Is Skiing a dying sport?

dbostedo

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Here's a 2000's graph now with 2022...

1652457950144.png
 

Wilhelmson

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So skiing is primarily a developed market sport, and developed market population grows by about 3%. What are US, Canada, , Europe and Japan GDP or real wage growth for the last 20 years?
 

slow-line-fast

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Further gentrifying.

It’s getting squeezed, more people with money go to top places, non-top places struggle to stay in business, and access to the sport drops. It was always a sport of access (grow up in the mountains or have enough money to make trips/ buy second homes there), but just getting more so.
 

4aprice

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, non-top places struggle to stay in business, and access to the sport drops..
Can you show where this is true? What places are struggling? From everything that I've seen even some of the smaller ski areas are doing quite well but maybe I'm missing something
 
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Ken_R

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Philpug

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Interesting. While unique visitors is flat, skier days are up, that means the same amount of skiers are skiing more. I think this can be attributed to passes. I take a close look at similar metrics when looking at SkiTalk, the amount of unique eyes verses returning ones.
 

dbostedo

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showing that unique participants has been close to flat domestically:

While unique visitors is flat, skier days are up

I don't think this is the right take. Here are the graphs, with trendlines, for both skier visits and unique participants:

1652540089097.png


1652540107928.png



Even though the years don't line up, it's pretty flat for total visits and slightly upward trending for unique skiers. Total visits is actually slightly downward. Now the 2020 drop-off colors that... so let's assume 2020 is more in line with both 2019 and 2021... then you get these graphs:

1652540155756.png


1652540168788.png


Both visits and participants show a slight upward rise... very slight on total visits, and much more on the unique visits graph. And this is similar in slope to the upward rise of the population as a whole (which is why they had that line on the unique visits graph on statista).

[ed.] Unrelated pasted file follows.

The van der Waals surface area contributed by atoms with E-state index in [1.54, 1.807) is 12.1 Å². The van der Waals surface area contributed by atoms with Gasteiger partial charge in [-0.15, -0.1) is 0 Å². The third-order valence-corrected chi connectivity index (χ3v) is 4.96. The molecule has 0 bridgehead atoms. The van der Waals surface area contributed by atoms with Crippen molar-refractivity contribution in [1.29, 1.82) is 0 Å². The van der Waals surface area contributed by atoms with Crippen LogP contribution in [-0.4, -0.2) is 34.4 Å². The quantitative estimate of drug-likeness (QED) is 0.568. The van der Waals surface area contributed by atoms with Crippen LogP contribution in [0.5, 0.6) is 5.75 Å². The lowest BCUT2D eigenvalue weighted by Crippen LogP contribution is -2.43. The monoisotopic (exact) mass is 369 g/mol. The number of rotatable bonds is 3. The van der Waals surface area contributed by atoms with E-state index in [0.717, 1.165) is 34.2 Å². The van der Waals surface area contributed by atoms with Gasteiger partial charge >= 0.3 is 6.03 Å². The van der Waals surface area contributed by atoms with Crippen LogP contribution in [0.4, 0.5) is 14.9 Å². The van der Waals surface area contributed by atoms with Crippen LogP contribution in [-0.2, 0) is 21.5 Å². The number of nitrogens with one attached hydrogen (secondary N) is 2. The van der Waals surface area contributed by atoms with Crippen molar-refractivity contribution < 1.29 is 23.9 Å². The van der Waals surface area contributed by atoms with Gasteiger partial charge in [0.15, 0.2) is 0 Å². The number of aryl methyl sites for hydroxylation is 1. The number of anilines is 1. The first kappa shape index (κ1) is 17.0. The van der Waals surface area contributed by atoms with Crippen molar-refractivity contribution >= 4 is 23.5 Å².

David Chaus

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I’ve never skied east of Colorado, though by reports it seems there are simply fewer available ski days in the NE and Mid-Atlantic due to a shorter season, and fewer days means fewer skier visits. So even if the snow isn’t as much fun as ”out West” the availability to ski or board may be more limited, especially around the holidays when resorts typically see a large number of first time or occasional skiers.

More population growth in places like Seattle, the Bay Area, SLC and the Front Range means more skier days in those regions. Crowds at any resort in the PNW on weekends is not new, but the size of the crowding the past few years is unprecedented. Maybe it is the availability of multi-resort passes, which are only slightly more expensive (or even less expensive) than the single resort season passes they replaced, but a lot of it is due the overall population growth in these regions.

So it may look like skier days across the US as whole looks pretty flat, but I can tell you that around here, it is anything but flat.

This year was very unusual, with poor early season conditions, then a large amount of snowfall at the end of December, then nada for a couple months, then an amazing April and even into May. So great spring season conditions for die-hards and those of us in “lunatic fringe mode”, and probably very little in the way of new participant growth.
 
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Ken_R

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Can't say I blame them. Skiing is very much a growing sport out West. And arguably growing too fast for some in terms of ability for infrastructure to keep up or preservation of the overall experience.

Many more new skiers out West than new terrain. Terrain has expanded but it is not enough and will never be enough at least here in Colorado. Even if you could expand, wildlife and ecosystems have been stressed enough as it is.

I think the present (and future) of ski areas here is to make the terrain they already have more skiable by trimming vegetation and thinning out forested areas of dead / beetle kill damaged trees. This helps spread people out and in turn reduce the fuel for fires. Some ski areas like Vail will greatly benefit from this given the amount of people that ski there.
 
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Ken_R

Ken_R

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Any data on ski touring growth? Wouldn’t be skier days, but maybe something to do with equipment sales?

It exploded when aki areas closed the lifts because of covid but it seems a LOT of people realized its not that easy and going uphill is hard and you spend more time going up than skiing down. Lots of AT setups for sale since last season.
 

James

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it seems there are simply fewer available ski days in the NE and Mid-Atlantic due to a shorter season,
Not really true in the NE. Goes to mid April and usually closes for lack of people not snow. Will give you early November generally. Killington is open longer than most. Mammoth and Abasin and Hood? Doesn’t Hood close then reopen?
 

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